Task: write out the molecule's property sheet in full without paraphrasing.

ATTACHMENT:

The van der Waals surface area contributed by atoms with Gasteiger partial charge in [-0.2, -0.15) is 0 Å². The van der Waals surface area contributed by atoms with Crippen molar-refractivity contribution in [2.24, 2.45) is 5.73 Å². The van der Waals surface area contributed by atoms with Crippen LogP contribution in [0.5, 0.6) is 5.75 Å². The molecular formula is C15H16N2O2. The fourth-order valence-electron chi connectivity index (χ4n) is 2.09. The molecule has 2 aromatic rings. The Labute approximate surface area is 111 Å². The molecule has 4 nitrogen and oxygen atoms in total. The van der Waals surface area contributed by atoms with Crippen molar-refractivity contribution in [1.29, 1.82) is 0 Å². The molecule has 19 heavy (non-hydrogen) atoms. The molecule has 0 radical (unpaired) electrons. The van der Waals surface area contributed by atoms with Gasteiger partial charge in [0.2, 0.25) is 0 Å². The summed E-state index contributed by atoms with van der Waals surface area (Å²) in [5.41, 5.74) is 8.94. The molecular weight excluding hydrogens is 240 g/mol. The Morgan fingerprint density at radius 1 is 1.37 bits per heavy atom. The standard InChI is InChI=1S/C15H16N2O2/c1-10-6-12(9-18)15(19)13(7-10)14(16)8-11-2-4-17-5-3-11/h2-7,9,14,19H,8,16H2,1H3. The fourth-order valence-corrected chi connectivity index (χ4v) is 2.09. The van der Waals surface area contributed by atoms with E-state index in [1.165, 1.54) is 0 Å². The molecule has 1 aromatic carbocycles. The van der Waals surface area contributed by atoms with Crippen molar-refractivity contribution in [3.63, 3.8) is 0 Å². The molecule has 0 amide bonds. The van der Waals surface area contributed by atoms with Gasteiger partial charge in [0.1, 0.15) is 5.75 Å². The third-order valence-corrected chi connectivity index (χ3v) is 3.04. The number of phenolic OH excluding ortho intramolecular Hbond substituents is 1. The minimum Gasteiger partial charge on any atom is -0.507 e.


The van der Waals surface area contributed by atoms with Gasteiger partial charge in [-0.2, -0.15) is 0 Å². The van der Waals surface area contributed by atoms with Crippen molar-refractivity contribution in [2.24, 2.45) is 5.73 Å². The van der Waals surface area contributed by atoms with Crippen LogP contribution in [0.5, 0.6) is 5.75 Å². The molecular formula is C15H16N2O2. The fourth-order valence-electron chi connectivity index (χ4n) is 2.09. The molecule has 2 aromatic rings. The Labute approximate surface area is 111 Å². The molecule has 4 nitrogen and oxygen atoms in total. The van der Waals surface area contributed by atoms with Crippen molar-refractivity contribution in [1.29, 1.82) is 0 Å². The molecule has 19 heavy (non-hydrogen) atoms. The molecule has 0 radical (unpaired) electrons. The van der Waals surface area contributed by atoms with Gasteiger partial charge in [0.2, 0.25) is 0 Å². The summed E-state index contributed by atoms with van der Waals surface area (Å²) in [5.41, 5.74) is 8.94. The molecular weight excluding hydrogens is 240 g/mol. The Morgan fingerprint density at radius 1 is 1.37 bits per heavy atom. The standard InChI is InChI=1S/C15H16N2O2/c1-10-6-12(9-18)15(19)13(7-10)14(16)8-11-2-4-17-5-3-11/h2-7,9,14,19H,8,16H2,1H3. The fourth-order valence-corrected chi connectivity index (χ4v) is 2.09. The van der Waals surface area contributed by atoms with E-state index in [1.165, 1.54) is 0 Å². The molecule has 1 aromatic carbocycles. The van der Waals surface area contributed by atoms with Crippen molar-refractivity contribution in [3.63, 3.8) is 0 Å². The molecule has 0 amide bonds. The van der Waals surface area contributed by atoms with Gasteiger partial charge in [0.1, 0.15) is 5.75 Å². The third-order valence-corrected chi connectivity index (χ3v) is 3.04. The number of phenolic OH excluding ortho intramolecular Hbond substituents is 1. The minimum Gasteiger partial charge on any atom is -0.507 e.